The main obstacle to achieving these results at home is the fact that home ovens don’t get hot enough to produce a deeply browned crust before the interior crumb dries out and toughens.
The best solution has always been the hottest setting on the oven dial and a baking stone, which soaks up the radiating heat like a sponge. Most recipes call for the stone to be placed as low in the oven as possible, where it gets maximum exposure to the main heating element.
But that technique doesn’t really make sense, and there’s an industry clue to prove it: commercial pizza ovens.
These wide chambers with low ceilings quickly reflect heat from the oven floor back onto the top of the pie as it cooks, cooking the toppings and browning the cheese and crust exterior quickly, before the crust interior has a chance to dry out.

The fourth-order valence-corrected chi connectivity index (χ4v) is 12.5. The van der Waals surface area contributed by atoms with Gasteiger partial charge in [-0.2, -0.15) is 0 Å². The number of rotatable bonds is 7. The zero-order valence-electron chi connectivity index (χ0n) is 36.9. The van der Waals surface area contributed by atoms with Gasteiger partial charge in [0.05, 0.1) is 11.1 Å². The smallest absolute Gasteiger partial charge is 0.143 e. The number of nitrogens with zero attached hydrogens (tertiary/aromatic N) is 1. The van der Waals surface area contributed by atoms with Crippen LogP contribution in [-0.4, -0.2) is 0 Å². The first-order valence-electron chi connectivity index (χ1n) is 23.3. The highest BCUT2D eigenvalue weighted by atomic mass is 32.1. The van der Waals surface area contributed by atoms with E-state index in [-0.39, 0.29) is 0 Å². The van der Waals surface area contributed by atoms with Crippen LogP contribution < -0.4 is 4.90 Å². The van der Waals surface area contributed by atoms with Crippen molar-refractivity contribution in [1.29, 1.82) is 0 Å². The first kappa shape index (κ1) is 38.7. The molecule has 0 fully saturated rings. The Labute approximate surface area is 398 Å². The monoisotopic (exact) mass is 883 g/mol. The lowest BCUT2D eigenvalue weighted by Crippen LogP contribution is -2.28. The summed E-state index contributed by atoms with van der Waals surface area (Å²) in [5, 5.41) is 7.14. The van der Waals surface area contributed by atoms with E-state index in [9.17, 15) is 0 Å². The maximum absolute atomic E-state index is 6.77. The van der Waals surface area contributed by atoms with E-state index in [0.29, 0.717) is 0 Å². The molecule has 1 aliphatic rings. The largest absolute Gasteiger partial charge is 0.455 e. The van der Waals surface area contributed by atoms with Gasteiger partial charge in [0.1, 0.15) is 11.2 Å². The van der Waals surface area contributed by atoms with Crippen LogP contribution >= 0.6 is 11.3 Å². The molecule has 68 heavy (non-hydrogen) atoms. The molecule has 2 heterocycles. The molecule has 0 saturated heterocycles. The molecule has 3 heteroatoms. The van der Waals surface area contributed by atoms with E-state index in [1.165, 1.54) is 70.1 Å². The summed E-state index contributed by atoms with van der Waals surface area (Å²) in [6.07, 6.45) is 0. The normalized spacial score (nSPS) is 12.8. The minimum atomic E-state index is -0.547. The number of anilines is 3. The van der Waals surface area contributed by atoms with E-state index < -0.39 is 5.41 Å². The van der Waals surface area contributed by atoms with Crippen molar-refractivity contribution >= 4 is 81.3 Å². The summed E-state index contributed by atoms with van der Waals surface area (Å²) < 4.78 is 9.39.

Obviously you can’t alter the shape of your oven—but you can move the stone closer to the top to narrow the gap between the stone and the ceiling. We discovered that the best position for the stone is as close to the top of the oven as possible—4 inches or so from the ceiling.